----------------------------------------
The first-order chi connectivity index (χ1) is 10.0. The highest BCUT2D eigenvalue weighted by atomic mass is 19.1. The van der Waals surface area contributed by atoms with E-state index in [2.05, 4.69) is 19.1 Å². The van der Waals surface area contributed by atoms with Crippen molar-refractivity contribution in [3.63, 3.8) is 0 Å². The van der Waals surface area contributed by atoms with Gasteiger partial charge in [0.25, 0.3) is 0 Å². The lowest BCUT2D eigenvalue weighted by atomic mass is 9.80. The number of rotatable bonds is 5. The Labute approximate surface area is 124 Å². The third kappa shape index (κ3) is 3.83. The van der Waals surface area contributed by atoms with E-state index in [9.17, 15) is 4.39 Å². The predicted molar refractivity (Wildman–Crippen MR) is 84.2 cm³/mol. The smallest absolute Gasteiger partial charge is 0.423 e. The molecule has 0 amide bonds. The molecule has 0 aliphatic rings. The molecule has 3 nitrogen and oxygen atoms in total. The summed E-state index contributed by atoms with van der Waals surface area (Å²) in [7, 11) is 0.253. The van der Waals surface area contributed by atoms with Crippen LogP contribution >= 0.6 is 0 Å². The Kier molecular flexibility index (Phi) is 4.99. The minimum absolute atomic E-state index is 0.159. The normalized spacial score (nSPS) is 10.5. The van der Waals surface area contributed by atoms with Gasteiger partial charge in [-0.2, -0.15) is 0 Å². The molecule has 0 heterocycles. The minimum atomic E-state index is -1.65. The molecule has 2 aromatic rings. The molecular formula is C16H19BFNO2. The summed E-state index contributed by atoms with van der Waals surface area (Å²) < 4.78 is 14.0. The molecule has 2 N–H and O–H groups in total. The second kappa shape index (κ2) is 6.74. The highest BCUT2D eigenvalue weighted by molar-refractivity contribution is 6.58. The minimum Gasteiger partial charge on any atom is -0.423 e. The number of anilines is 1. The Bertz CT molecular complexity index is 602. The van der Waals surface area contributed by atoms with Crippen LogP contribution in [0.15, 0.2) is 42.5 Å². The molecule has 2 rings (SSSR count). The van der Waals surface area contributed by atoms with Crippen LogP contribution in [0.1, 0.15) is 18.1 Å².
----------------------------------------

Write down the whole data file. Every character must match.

The first-order chi connectivity index (χ1) is 10.0. The highest BCUT2D eigenvalue weighted by atomic mass is 19.1. The van der Waals surface area contributed by atoms with E-state index in [2.05, 4.69) is 19.1 Å². The van der Waals surface area contributed by atoms with Crippen molar-refractivity contribution in [3.63, 3.8) is 0 Å². The van der Waals surface area contributed by atoms with Gasteiger partial charge in [0.25, 0.3) is 0 Å². The lowest BCUT2D eigenvalue weighted by atomic mass is 9.80. The number of rotatable bonds is 5. The Labute approximate surface area is 124 Å². The third kappa shape index (κ3) is 3.83. The van der Waals surface area contributed by atoms with E-state index in [9.17, 15) is 4.39 Å². The predicted molar refractivity (Wildman–Crippen MR) is 84.2 cm³/mol. The smallest absolute Gasteiger partial charge is 0.423 e. The molecule has 0 amide bonds. The molecule has 0 aliphatic rings. The molecule has 3 nitrogen and oxygen atoms in total. The summed E-state index contributed by atoms with van der Waals surface area (Å²) in [7, 11) is 0.253. The van der Waals surface area contributed by atoms with Crippen LogP contribution >= 0.6 is 0 Å². The Kier molecular flexibility index (Phi) is 4.99. The minimum absolute atomic E-state index is 0.159. The normalized spacial score (nSPS) is 10.5. The van der Waals surface area contributed by atoms with Gasteiger partial charge in [-0.2, -0.15) is 0 Å². The molecule has 0 heterocycles. The minimum atomic E-state index is -1.65. The molecule has 2 aromatic rings. The molecular formula is C16H19BFNO2. The summed E-state index contributed by atoms with van der Waals surface area (Å²) < 4.78 is 14.0. The molecule has 2 N–H and O–H groups in total. The second kappa shape index (κ2) is 6.74. The highest BCUT2D eigenvalue weighted by molar-refractivity contribution is 6.58. The minimum Gasteiger partial charge on any atom is -0.423 e. The number of anilines is 1. The Bertz CT molecular complexity index is 602. The van der Waals surface area contributed by atoms with Crippen LogP contribution in [0.15, 0.2) is 42.5 Å². The molecule has 2 rings (SSSR count). The van der Waals surface area contributed by atoms with Crippen LogP contribution in [0.1, 0.15) is 18.1 Å².